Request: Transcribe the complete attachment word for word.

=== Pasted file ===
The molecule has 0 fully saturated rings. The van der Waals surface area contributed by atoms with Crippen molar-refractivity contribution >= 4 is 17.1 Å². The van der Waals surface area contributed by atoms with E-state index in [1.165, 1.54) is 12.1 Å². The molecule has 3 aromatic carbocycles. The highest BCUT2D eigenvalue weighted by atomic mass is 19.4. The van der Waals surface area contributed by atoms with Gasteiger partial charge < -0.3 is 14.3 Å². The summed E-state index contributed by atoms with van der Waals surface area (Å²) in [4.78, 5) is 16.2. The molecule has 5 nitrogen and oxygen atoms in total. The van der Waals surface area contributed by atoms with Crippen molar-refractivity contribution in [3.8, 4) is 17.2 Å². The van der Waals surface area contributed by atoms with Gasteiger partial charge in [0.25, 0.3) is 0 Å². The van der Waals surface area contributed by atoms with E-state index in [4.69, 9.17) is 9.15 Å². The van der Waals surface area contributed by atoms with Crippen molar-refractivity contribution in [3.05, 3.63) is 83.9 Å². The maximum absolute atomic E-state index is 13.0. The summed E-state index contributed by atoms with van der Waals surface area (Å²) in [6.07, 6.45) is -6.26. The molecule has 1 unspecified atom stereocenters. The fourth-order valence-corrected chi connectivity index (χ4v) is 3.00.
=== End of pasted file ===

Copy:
The molecule has 0 fully saturated rings. The van der Waals surface area contributed by atoms with Crippen molar-refractivity contribution >= 4 is 17.1 Å². The van der Waals surface area contributed by atoms with E-state index in [1.165, 1.54) is 12.1 Å². The molecule has 3 aromatic carbocycles. The highest BCUT2D eigenvalue weighted by atomic mass is 19.4. The van der Waals surface area contributed by atoms with Gasteiger partial charge < -0.3 is 14.3 Å². The summed E-state index contributed by atoms with van der Waals surface area (Å²) in [4.78, 5) is 16.2. The molecule has 5 nitrogen and oxygen atoms in total. The van der Waals surface area contributed by atoms with Crippen molar-refractivity contribution in [3.8, 4) is 17.2 Å². The van der Waals surface area contributed by atoms with Gasteiger partial charge in [0.25, 0.3) is 0 Å². The van der Waals surface area contributed by atoms with E-state index in [4.69, 9.17) is 9.15 Å². The van der Waals surface area contributed by atoms with Crippen molar-refractivity contribution in [3.05, 3.63) is 83.9 Å². The maximum absolute atomic E-state index is 13.0. The summed E-state index contributed by atoms with van der Waals surface area (Å²) in [6.07, 6.45) is -6.26. The molecule has 1 unspecified atom stereocenters. The fourth-order valence-corrected chi connectivity index (χ4v) is 3.00.